Alfred Hitchcock‘s first sound film utilized the new sound technology in a rather creative way off-camera. Hitchcock’s lead actress, Anny Ondra, had a strong Eastern European accent that was difficult for English audiences to understand, so Hitchcock’s solution was to have British actress Joan Barry speak Ondra’s lines of dialogue off-camera. The film concerns a woman who kills a man who tries to assault her. Ondra plays Alice White who, while having dinner in a fancy English nightspot with her husband-to-be Scotland Yard Detective Frank Webber (John Longden), begins to flirt with an artist (Cyril Richard) seated at the next table. The artist invites her up to see his studio, and she goes but balks when the artist asks her to pose in the nude. When the request becomes a demand, Alice stabs him to death. She rejoins her fiance and tries to forget the murder, but her conscience keeps bothering her. To make matters worse, sniveling rat Tracy (Donald Calthrop) materializes to blackmail Alice for the crime. http://www.youtube.com/movie?v=R5VJqr9OgIo&ob=av1n&feature=mv_sr
IMDB Ratings: 7.0/10, Alice White is the daughter of a shopkeeper in 1920’s London. Her boyfriend, Frank Webber is a Scotland Yard detective who seems more interested in police work than in her… http://www.imdb.com/title/tt0019702/
Notorious marks a watershed for Hitchcock artistically, and represents a heightened thematic maturity. His biographer, Donald Spoto, writes that “Notorious is in fact Alfred Hitchcock’s first attempt—at the age of forty-six—to bring his talents to the creation of a serious love story, and its story of two men in love with Ingrid Bergman could only have been made at this stage of his life.”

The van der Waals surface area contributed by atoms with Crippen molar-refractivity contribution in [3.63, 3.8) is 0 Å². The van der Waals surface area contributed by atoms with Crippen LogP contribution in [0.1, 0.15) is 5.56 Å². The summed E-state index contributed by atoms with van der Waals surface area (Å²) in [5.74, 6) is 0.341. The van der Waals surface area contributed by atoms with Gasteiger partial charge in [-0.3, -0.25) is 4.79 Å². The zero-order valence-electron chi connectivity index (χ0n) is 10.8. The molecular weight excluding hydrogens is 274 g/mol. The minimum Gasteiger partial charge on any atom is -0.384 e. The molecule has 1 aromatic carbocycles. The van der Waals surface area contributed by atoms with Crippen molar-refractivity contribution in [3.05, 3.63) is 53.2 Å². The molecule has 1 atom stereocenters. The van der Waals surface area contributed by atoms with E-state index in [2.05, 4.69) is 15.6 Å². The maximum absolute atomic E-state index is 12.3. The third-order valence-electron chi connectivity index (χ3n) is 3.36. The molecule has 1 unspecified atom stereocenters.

The film is known for two scenes in particular. In one of his most famous shots, Hitchcock starts wide and high on a second floor balcony overlooking the great hall of a grand mansion. Slowly he tracks down and in on Ingrid Bergman, finally ending with a tight close-up of a key tucked in her hand. So arresting is the shot that an outline of the key became a graphic element in the film’s promotional material. Hitchcock also devised “a celebrated scene” that circumvented the Production Code’s ban on kisses longer than three seconds — by having his actors disengage every three seconds, murmur and nuzzle each other, then start right back up again. The two-and-a-half minute osculation is “perhaps his most intimate and erotic kiss.” http://en.wikipedia.org/wiki/Notorious_(1946_film)